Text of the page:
TAG Heuer will hold events in Europe, the United States and Asia this year to celebrate the 50th anniversary of the Monaco, which first appeared in 1969.
A new Monaco limited edition will be launched at each event. Details of dates and locations have not been confirmed.
The Monaco (pictured top) was introduced in 1969 to mixed reviews. Every aspect of the watch’s design was radical: the metallic blue dial, the red and light blue hands, the square case and the placement of the crown on the left-hand side.
The then CEO of Heuer, Jack Heuer, has said he was not an instant fan of the Monaco either, but he believed the groundbreaking innovations needed a design that would demand attention.
“We wanted to create an outstanding and innovative product, something avant-garde,” says Mr Heuer, who is now honourary chairman for TAG Heuer. “When I saw the square case, I immediately knew it was something special. Until then, square cases were only used for dress watches because it was not possible to make them water-resistant. We went forward with this unconventional design and negotiated the exclusive use of this revolutionary case for the Monaco wrist chronograph.”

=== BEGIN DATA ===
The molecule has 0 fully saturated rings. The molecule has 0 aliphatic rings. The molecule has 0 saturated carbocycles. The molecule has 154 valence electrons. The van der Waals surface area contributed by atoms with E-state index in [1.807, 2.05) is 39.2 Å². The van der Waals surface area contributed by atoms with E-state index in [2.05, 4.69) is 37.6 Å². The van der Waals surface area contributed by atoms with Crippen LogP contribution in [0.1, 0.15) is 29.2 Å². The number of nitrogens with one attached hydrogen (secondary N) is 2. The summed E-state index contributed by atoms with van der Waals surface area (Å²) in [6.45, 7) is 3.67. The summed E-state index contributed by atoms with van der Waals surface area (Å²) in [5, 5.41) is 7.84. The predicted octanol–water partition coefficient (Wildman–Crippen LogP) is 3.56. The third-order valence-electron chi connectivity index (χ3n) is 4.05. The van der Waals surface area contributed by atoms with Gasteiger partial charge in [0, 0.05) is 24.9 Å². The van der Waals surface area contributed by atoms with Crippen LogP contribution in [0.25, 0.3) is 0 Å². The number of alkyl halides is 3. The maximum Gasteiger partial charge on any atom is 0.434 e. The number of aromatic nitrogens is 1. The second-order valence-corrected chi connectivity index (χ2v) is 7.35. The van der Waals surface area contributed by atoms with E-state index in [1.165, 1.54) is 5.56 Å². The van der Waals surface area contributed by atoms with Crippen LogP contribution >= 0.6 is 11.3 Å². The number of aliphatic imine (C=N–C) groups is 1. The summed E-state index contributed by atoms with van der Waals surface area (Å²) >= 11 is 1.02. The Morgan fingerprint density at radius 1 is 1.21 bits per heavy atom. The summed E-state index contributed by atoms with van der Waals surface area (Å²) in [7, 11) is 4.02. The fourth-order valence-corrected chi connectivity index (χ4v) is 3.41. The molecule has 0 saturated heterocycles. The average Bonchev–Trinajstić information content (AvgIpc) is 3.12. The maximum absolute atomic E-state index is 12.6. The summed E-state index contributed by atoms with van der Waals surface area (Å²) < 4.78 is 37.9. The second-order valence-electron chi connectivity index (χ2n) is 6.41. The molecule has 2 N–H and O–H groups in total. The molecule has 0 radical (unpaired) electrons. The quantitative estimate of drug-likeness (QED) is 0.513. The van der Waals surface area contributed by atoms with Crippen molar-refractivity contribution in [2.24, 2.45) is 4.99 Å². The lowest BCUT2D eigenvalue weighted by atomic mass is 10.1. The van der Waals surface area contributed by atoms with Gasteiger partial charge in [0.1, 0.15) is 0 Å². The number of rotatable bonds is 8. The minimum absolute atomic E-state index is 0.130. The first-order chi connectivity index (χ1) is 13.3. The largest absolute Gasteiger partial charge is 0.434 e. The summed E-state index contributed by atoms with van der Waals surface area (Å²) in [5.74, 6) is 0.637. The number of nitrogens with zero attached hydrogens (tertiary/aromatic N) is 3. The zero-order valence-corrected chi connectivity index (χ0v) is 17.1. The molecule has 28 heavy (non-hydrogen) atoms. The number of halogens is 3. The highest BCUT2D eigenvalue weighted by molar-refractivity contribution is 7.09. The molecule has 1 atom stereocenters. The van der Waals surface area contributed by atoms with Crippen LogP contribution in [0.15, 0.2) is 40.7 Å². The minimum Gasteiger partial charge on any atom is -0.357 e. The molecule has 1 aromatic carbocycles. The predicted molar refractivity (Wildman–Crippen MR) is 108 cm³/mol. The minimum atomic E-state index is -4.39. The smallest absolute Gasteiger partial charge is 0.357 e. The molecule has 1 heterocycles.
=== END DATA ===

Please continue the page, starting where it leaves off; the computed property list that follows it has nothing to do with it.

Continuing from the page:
The Monaco’s design made it instantly recognisable, but its advanced technology was more revolutionary. It was the first water-resistant square cased watch and its Calibre 11 was the world’s first automatic-winding chronograph movement. The Calibre 11 was the result of three years of close collaboration between watch brands Heuer, Breitling and Hamilton.
Catherine Eberlé-Devaux, TAG Heuer heritage director, says that the Monaco is often a gateway into fine watch collecting. “To me, the Monaco is a door to the TAG Heuer brand. It’s a piece that catches your eye and invites you in. Many collectors start with the Monaco and are then drawn into our world, eventually finding another collection to focus on, but always cherishing the piece that started it all.”